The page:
Extracorporeal membrane oxygenation (ECMO) may prove to be a new rescue strategy for some patients suffering cardiac arrest and shock who cannot be resuscitated through CPR and defibrillation, according to study results presented at the Society for Academic Emergency Medicine annual meeting on May 14-18, 2013.

The study, titled “ECMO as Rescue Strategy for Refractory Cardiac Arrest and Profound Shock,” sought to assess outcomes for patients undergoing ECMO presenting in the ED and for in-hospital cardiac arrests at the Hospital of the University of Pennsylvania.

All 33 participants experienced arrest, bystander CPR, or an initial shockable rhythm. Three-quarters of the patients were treated for cardiac arrest, and the remainder were treated for refractory shock. Using the ECMO strategy, 21% of the patients survived to discharge and 5 were neurologically intact, according to researchers.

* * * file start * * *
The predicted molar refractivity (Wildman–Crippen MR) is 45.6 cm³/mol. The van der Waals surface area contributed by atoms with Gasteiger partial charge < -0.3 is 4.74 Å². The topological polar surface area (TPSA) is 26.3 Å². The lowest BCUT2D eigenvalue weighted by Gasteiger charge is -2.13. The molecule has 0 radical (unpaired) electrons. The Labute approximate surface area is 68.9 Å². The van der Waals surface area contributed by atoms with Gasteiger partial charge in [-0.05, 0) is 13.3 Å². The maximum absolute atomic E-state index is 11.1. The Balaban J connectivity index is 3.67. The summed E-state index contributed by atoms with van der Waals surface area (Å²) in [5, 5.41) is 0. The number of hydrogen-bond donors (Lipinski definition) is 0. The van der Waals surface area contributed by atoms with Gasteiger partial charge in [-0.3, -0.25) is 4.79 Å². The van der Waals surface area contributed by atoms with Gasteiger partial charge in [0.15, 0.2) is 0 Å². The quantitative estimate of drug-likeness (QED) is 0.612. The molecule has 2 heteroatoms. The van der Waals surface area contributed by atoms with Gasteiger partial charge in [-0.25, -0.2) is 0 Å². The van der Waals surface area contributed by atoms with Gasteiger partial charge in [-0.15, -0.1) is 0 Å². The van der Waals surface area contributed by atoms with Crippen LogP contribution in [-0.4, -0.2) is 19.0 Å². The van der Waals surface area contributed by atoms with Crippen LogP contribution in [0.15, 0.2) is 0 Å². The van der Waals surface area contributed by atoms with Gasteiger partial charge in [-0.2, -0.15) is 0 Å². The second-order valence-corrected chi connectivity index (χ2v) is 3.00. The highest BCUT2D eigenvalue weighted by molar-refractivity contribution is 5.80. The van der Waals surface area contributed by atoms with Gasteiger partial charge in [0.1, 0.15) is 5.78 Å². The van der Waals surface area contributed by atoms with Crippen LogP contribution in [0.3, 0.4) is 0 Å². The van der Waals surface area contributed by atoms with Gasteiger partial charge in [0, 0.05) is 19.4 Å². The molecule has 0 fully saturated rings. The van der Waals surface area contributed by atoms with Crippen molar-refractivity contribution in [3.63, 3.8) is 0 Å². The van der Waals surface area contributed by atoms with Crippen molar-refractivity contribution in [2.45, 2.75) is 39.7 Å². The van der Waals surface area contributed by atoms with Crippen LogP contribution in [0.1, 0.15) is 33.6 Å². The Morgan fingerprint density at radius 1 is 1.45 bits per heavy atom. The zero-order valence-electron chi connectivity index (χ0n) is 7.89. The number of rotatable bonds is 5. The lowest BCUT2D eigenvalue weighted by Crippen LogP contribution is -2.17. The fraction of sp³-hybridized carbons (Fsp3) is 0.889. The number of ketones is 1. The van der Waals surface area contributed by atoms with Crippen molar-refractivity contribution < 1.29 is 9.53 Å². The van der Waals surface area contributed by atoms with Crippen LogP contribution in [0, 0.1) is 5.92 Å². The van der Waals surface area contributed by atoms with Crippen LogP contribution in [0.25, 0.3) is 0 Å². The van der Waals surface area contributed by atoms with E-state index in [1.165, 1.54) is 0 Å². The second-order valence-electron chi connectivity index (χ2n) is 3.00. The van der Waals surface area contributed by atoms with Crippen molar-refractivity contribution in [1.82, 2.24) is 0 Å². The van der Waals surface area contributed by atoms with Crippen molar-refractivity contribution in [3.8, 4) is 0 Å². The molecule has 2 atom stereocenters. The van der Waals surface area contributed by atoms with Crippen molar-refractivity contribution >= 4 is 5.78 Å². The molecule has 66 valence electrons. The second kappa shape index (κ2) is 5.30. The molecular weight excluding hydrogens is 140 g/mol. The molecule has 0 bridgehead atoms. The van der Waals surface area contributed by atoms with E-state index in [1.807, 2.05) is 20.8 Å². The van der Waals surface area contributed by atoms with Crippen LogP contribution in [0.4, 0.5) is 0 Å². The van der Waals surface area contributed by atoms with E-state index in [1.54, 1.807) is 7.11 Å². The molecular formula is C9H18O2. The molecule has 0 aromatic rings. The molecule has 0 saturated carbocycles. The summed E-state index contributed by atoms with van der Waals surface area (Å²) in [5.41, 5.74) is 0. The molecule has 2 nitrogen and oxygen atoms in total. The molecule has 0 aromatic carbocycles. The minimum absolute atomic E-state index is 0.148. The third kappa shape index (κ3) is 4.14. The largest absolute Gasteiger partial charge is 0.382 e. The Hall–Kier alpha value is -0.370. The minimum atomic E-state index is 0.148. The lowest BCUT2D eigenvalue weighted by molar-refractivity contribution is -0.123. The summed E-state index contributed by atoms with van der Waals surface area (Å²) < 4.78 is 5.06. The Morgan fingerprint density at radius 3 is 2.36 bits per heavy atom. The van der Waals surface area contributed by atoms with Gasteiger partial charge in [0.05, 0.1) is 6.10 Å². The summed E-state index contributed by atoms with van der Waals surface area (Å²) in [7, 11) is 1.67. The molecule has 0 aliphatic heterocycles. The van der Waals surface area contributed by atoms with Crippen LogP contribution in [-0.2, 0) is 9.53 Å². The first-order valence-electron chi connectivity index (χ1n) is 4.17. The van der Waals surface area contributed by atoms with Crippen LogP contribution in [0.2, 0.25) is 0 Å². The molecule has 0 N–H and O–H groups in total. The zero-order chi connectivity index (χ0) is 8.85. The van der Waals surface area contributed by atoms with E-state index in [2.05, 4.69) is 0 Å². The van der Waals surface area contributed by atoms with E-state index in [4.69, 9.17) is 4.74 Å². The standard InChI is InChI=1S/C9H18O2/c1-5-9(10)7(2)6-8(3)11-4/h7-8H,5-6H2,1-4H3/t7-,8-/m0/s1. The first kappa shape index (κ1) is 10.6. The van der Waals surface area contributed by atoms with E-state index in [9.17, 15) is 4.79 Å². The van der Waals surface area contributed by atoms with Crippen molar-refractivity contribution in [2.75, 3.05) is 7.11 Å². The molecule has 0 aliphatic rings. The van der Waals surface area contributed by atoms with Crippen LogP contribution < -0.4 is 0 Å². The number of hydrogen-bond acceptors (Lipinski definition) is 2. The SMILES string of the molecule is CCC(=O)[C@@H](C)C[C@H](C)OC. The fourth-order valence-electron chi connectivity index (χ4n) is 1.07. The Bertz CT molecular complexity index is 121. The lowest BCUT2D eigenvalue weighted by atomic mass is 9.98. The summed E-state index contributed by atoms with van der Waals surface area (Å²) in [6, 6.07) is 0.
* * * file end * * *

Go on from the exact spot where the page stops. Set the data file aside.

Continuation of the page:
“This preliminary study shows that using ECMO in a collaborative model between emergency physicians and cardiothoracic surgeons can be a useful rescue tool in select cardiac arrest and shock patients,” said senior study author Michael Acker, MD, chief, Division of Cardiovascular Surgery at Penn Medicine. “The results are promising given that among patients that regain a pulse after cardiac arrest, only one out of three survive to hospital discharge.”